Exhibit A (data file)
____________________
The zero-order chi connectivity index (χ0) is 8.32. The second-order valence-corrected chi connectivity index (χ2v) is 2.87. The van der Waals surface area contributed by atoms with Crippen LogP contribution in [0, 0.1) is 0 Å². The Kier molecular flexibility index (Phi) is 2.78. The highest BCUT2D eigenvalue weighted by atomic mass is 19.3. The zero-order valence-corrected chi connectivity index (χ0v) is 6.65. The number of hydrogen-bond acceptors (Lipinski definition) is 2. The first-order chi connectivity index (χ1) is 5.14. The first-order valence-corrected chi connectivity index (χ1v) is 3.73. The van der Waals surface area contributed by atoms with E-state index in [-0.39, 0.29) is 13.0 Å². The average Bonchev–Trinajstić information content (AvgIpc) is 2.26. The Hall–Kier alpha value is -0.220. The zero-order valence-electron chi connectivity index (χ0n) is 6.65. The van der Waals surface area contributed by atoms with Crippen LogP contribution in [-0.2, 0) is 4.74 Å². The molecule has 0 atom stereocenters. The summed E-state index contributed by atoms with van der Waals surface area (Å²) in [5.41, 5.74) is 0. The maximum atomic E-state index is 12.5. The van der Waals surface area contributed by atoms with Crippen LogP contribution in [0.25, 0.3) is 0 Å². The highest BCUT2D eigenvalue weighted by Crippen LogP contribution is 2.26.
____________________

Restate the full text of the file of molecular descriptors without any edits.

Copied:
The zero-order chi connectivity index (χ0) is 8.32. The second-order valence-corrected chi connectivity index (χ2v) is 2.87. The van der Waals surface area contributed by atoms with Crippen LogP contribution in [0, 0.1) is 0 Å². The Kier molecular flexibility index (Phi) is 2.78. The highest BCUT2D eigenvalue weighted by atomic mass is 19.3. The zero-order valence-corrected chi connectivity index (χ0v) is 6.65. The number of hydrogen-bond acceptors (Lipinski definition) is 2. The first-order chi connectivity index (χ1) is 5.14. The first-order valence-corrected chi connectivity index (χ1v) is 3.73. The van der Waals surface area contributed by atoms with E-state index in [-0.39, 0.29) is 13.0 Å². The average Bonchev–Trinajstić information content (AvgIpc) is 2.26. The Hall–Kier alpha value is -0.220. The zero-order valence-electron chi connectivity index (χ0n) is 6.65. The van der Waals surface area contributed by atoms with Crippen LogP contribution in [-0.2, 0) is 4.74 Å². The molecule has 0 atom stereocenters. The summed E-state index contributed by atoms with van der Waals surface area (Å²) in [5.41, 5.74) is 0. The maximum atomic E-state index is 12.5. The van der Waals surface area contributed by atoms with Crippen LogP contribution in [0.25, 0.3) is 0 Å². The highest BCUT2D eigenvalue weighted by Crippen LogP contribution is 2.26.